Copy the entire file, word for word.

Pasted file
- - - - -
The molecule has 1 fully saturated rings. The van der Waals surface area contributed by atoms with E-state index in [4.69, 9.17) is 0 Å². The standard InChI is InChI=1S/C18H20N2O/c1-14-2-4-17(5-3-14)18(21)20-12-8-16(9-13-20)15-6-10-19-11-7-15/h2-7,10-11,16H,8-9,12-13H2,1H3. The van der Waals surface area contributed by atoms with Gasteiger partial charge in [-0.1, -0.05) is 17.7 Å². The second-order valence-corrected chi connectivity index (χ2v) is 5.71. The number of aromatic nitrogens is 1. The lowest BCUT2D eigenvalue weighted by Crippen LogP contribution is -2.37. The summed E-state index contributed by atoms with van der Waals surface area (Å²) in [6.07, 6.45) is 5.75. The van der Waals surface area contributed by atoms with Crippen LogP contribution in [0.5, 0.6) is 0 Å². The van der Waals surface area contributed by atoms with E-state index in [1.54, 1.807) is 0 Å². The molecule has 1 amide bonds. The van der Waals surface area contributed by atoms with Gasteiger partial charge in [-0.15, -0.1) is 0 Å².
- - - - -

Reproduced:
The molecule has 1 fully saturated rings. The van der Waals surface area contributed by atoms with E-state index in [4.69, 9.17) is 0 Å². The standard InChI is InChI=1S/C18H20N2O/c1-14-2-4-17(5-3-14)18(21)20-12-8-16(9-13-20)15-6-10-19-11-7-15/h2-7,10-11,16H,8-9,12-13H2,1H3. The van der Waals surface area contributed by atoms with Gasteiger partial charge in [-0.1, -0.05) is 17.7 Å². The second-order valence-corrected chi connectivity index (χ2v) is 5.71. The number of aromatic nitrogens is 1. The lowest BCUT2D eigenvalue weighted by Crippen LogP contribution is -2.37. The summed E-state index contributed by atoms with van der Waals surface area (Å²) in [6.07, 6.45) is 5.75. The van der Waals surface area contributed by atoms with Crippen LogP contribution in [0.5, 0.6) is 0 Å². The van der Waals surface area contributed by atoms with E-state index in [1.54, 1.807) is 0 Å². The molecule has 1 amide bonds. The van der Waals surface area contributed by atoms with Gasteiger partial charge in [-0.15, -0.1) is 0 Å².